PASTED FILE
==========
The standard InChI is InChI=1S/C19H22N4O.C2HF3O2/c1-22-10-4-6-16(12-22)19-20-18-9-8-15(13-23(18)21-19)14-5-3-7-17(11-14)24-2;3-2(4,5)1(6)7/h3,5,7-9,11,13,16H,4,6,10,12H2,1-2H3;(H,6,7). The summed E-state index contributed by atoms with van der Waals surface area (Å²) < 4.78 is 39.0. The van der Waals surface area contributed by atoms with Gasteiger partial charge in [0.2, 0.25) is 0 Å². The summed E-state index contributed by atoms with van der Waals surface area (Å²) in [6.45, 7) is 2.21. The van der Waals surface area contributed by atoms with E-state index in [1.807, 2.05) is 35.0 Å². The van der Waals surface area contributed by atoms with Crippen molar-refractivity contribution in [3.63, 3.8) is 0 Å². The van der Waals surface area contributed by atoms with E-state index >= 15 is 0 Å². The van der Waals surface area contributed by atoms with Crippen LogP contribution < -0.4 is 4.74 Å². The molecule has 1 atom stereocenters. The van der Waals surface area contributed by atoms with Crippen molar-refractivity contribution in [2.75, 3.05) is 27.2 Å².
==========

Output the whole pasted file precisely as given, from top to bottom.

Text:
The standard InChI is InChI=1S/C19H22N4O.C2HF3O2/c1-22-10-4-6-16(12-22)19-20-18-9-8-15(13-23(18)21-19)14-5-3-7-17(11-14)24-2;3-2(4,5)1(6)7/h3,5,7-9,11,13,16H,4,6,10,12H2,1-2H3;(H,6,7). The summed E-state index contributed by atoms with van der Waals surface area (Å²) < 4.78 is 39.0. The van der Waals surface area contributed by atoms with Gasteiger partial charge in [0.2, 0.25) is 0 Å². The summed E-state index contributed by atoms with van der Waals surface area (Å²) in [6.45, 7) is 2.21. The van der Waals surface area contributed by atoms with E-state index in [1.807, 2.05) is 35.0 Å². The van der Waals surface area contributed by atoms with Crippen molar-refractivity contribution in [3.63, 3.8) is 0 Å². The van der Waals surface area contributed by atoms with E-state index >= 15 is 0 Å². The van der Waals surface area contributed by atoms with Crippen LogP contribution < -0.4 is 4.74 Å². The molecule has 1 atom stereocenters. The van der Waals surface area contributed by atoms with Crippen molar-refractivity contribution in [2.75, 3.05) is 27.2 Å².